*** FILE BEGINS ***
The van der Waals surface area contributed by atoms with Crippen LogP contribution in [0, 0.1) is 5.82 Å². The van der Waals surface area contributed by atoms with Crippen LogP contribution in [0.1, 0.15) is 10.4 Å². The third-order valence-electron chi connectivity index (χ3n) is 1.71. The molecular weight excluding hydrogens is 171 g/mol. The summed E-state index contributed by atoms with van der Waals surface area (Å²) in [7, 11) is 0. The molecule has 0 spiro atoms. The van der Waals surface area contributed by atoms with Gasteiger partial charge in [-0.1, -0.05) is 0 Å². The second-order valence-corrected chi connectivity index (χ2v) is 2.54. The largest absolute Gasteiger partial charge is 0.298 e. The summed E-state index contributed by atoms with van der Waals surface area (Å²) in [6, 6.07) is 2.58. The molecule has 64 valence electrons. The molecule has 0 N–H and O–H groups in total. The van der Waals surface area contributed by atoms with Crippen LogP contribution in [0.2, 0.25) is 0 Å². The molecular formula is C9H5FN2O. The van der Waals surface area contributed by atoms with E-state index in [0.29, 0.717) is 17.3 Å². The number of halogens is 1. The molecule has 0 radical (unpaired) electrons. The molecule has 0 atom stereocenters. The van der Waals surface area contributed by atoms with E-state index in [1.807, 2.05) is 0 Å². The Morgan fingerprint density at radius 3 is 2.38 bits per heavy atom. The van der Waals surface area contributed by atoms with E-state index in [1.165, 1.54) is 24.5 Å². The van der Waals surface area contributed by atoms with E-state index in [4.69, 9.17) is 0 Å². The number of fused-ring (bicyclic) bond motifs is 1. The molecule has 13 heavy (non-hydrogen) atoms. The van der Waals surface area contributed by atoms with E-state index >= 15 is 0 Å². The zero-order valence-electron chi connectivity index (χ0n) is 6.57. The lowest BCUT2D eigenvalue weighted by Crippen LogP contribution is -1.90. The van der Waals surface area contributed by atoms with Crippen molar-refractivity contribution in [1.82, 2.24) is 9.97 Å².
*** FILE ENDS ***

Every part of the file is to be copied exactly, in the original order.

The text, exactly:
The van der Waals surface area contributed by atoms with Crippen LogP contribution in [0, 0.1) is 5.82 Å². The van der Waals surface area contributed by atoms with Crippen LogP contribution in [0.1, 0.15) is 10.4 Å². The third-order valence-electron chi connectivity index (χ3n) is 1.71. The molecular weight excluding hydrogens is 171 g/mol. The summed E-state index contributed by atoms with van der Waals surface area (Å²) in [7, 11) is 0. The molecule has 0 spiro atoms. The van der Waals surface area contributed by atoms with Gasteiger partial charge in [-0.1, -0.05) is 0 Å². The second-order valence-corrected chi connectivity index (χ2v) is 2.54. The largest absolute Gasteiger partial charge is 0.298 e. The summed E-state index contributed by atoms with van der Waals surface area (Å²) in [6, 6.07) is 2.58. The molecule has 64 valence electrons. The molecule has 0 N–H and O–H groups in total. The van der Waals surface area contributed by atoms with Crippen LogP contribution in [0.2, 0.25) is 0 Å². The molecular formula is C9H5FN2O. The van der Waals surface area contributed by atoms with E-state index in [0.29, 0.717) is 17.3 Å². The number of halogens is 1. The molecule has 0 radical (unpaired) electrons. The molecule has 0 atom stereocenters. The van der Waals surface area contributed by atoms with E-state index in [1.807, 2.05) is 0 Å². The Morgan fingerprint density at radius 3 is 2.38 bits per heavy atom. The van der Waals surface area contributed by atoms with E-state index in [1.165, 1.54) is 24.5 Å². The van der Waals surface area contributed by atoms with E-state index in [4.69, 9.17) is 0 Å². The number of fused-ring (bicyclic) bond motifs is 1. The molecule has 13 heavy (non-hydrogen) atoms. The van der Waals surface area contributed by atoms with E-state index >= 15 is 0 Å². The zero-order valence-electron chi connectivity index (χ0n) is 6.57. The lowest BCUT2D eigenvalue weighted by Crippen LogP contribution is -1.90. The van der Waals surface area contributed by atoms with Crippen molar-refractivity contribution in [1.82, 2.24) is 9.97 Å².